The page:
The IIS is pleased to announce the publication of The Vernacular Qur’an: Translation and the Rise of Persian Exegesis, written by Travis Zadeh. This publication is the seventh volume in the Qur’anic Studies Series, and presents varied views held by early Muslim theologians and jurists on the translation of the Qur’an.

The Vernacular Qur’an dispels the myth that early Muslims were averse to translating the Qur’an. Dr Zadeh shows that even though some schools of law argued that the divine nature of the Qur’an could not be conveyed in a language other than Arabic, the reality was that Persian translations were considered acceptable in certain cases, such as for use by new converts to Islam. In addition, Dr Zadeh presents the early debates about whether translations of the Qur’an could be used for liturgical purposes and what restrictions, if any, were to be placed on this usage.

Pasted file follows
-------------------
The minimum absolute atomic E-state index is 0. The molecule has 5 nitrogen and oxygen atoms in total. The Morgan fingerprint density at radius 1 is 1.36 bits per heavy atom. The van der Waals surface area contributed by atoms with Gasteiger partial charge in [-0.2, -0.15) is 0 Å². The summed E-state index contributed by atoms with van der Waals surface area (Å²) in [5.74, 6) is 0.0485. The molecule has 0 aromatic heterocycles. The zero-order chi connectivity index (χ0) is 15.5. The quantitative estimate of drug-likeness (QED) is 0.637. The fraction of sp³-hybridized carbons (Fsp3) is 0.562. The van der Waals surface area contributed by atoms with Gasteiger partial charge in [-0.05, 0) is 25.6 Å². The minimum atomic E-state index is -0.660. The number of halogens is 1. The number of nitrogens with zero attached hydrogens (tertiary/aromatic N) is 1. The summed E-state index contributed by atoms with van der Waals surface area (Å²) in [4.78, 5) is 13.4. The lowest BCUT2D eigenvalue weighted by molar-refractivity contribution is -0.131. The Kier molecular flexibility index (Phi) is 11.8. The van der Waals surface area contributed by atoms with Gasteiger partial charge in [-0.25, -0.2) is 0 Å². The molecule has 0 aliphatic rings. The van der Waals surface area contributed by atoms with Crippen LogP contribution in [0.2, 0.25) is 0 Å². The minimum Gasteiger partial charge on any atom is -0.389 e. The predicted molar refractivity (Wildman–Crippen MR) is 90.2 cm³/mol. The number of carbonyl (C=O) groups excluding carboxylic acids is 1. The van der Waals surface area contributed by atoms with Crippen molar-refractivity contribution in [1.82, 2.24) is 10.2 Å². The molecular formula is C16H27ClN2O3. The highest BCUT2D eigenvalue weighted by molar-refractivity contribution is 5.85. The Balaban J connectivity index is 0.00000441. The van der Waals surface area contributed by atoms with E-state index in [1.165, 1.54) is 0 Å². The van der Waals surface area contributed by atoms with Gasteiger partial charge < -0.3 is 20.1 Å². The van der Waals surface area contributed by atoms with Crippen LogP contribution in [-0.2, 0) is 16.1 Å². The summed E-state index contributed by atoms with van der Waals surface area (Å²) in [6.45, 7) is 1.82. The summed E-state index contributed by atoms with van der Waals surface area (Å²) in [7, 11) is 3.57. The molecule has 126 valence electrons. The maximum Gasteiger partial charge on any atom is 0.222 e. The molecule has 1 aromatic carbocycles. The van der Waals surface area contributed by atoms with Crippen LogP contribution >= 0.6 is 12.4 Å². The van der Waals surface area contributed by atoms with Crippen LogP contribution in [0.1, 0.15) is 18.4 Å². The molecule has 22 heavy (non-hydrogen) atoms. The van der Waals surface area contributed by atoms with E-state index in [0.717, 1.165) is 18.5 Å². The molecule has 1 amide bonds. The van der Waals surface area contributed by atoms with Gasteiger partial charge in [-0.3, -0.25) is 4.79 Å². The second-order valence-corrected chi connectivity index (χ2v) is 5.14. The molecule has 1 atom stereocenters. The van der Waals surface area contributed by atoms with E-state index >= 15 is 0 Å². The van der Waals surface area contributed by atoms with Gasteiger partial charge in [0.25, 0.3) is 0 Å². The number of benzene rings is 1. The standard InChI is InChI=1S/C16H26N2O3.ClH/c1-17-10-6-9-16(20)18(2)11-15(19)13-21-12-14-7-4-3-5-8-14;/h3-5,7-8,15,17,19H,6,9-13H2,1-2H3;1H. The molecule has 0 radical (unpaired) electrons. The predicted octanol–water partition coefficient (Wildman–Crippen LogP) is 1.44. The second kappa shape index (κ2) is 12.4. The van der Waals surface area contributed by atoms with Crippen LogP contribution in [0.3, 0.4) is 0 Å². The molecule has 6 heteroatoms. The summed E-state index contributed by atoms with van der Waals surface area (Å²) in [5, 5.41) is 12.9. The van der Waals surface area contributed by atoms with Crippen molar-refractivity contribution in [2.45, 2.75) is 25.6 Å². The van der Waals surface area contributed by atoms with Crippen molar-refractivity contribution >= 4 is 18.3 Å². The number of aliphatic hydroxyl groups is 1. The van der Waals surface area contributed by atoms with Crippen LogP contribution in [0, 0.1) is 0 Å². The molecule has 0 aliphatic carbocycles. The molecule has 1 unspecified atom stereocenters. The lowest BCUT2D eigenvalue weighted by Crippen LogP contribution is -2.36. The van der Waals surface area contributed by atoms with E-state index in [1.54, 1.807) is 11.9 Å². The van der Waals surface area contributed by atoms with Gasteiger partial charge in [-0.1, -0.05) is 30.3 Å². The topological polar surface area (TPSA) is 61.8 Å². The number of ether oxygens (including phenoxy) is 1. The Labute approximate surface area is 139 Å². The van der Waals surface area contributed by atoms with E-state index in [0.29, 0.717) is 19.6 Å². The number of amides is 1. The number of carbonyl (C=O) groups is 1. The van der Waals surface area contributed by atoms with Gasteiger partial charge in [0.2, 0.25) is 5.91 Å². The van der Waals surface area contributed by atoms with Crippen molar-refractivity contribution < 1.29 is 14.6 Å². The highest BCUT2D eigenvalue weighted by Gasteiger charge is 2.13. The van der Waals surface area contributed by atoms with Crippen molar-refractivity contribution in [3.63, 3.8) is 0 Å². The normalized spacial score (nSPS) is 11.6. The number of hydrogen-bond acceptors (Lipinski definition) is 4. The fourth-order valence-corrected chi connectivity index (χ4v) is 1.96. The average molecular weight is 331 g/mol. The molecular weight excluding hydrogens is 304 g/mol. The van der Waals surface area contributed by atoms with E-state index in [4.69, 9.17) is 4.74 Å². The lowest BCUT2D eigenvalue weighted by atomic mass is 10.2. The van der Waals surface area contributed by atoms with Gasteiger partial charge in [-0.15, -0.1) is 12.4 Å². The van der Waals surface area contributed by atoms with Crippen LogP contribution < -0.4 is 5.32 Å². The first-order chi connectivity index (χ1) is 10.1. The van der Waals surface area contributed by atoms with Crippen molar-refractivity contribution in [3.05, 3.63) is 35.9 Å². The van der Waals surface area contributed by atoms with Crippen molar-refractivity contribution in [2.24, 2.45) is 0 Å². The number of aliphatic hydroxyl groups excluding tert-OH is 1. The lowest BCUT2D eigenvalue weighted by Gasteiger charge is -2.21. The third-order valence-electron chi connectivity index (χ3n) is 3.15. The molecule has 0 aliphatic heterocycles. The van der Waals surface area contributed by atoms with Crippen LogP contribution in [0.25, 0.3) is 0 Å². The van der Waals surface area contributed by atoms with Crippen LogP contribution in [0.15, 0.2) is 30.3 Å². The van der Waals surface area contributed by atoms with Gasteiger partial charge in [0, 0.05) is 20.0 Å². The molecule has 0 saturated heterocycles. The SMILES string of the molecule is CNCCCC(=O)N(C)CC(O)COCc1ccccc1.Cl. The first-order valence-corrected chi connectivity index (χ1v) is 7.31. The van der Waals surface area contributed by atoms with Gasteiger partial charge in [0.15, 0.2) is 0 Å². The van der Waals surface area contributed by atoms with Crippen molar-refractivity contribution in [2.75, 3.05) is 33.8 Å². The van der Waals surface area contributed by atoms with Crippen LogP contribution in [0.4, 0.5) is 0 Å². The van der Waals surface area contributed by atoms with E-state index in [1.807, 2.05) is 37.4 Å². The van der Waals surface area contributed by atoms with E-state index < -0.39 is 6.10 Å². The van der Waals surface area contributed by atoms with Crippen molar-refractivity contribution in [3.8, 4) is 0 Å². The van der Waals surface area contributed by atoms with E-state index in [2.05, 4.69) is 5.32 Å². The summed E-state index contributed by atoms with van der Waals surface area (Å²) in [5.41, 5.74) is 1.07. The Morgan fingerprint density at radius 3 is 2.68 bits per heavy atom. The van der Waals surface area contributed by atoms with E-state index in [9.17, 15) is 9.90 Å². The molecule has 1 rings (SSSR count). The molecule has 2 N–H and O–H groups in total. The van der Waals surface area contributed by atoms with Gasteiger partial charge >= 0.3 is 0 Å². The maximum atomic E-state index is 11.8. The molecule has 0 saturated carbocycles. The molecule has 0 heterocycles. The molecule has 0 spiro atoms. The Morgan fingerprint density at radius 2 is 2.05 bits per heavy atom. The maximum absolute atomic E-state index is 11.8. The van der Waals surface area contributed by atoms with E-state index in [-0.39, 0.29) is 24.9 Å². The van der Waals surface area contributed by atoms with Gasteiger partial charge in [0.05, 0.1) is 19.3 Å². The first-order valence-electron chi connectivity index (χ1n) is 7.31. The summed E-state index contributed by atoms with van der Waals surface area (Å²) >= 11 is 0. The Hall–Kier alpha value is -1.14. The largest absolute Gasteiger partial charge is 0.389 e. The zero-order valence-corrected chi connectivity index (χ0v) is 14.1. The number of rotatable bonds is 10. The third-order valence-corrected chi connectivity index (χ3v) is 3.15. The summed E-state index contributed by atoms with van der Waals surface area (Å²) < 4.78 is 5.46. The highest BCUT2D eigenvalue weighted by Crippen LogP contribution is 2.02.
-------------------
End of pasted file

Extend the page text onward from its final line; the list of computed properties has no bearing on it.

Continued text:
According to the author, translation and interpretation are inextricably intertwined; thus, an act of translation was also an act of interpretation, and the translations that resulted could be considered to be ‘exegetical translations’. These translations preserved the Arabic text of the Qur’an and wove Persian commentaries throughout its lines, thereby preserving the original script while expanding on and making the text available to a wider audience. The Vernacular Qur’an gives a thorough overview of the evolution of a range of Persian exegetical writings, from rhyming translations to major commentaries, and shows the inter-relationship between such writing and Persian culture, institutions of education and dynastic authority.

This book also contains visual samples of Qur’anic translations and commentaries which illustrate the exegetical literature discussed by Dr Zadeh. It is essential reading for those with an interest in Qur’anic interpretation, early Islamic theology, translation theory, jurisprudence, literature and culture.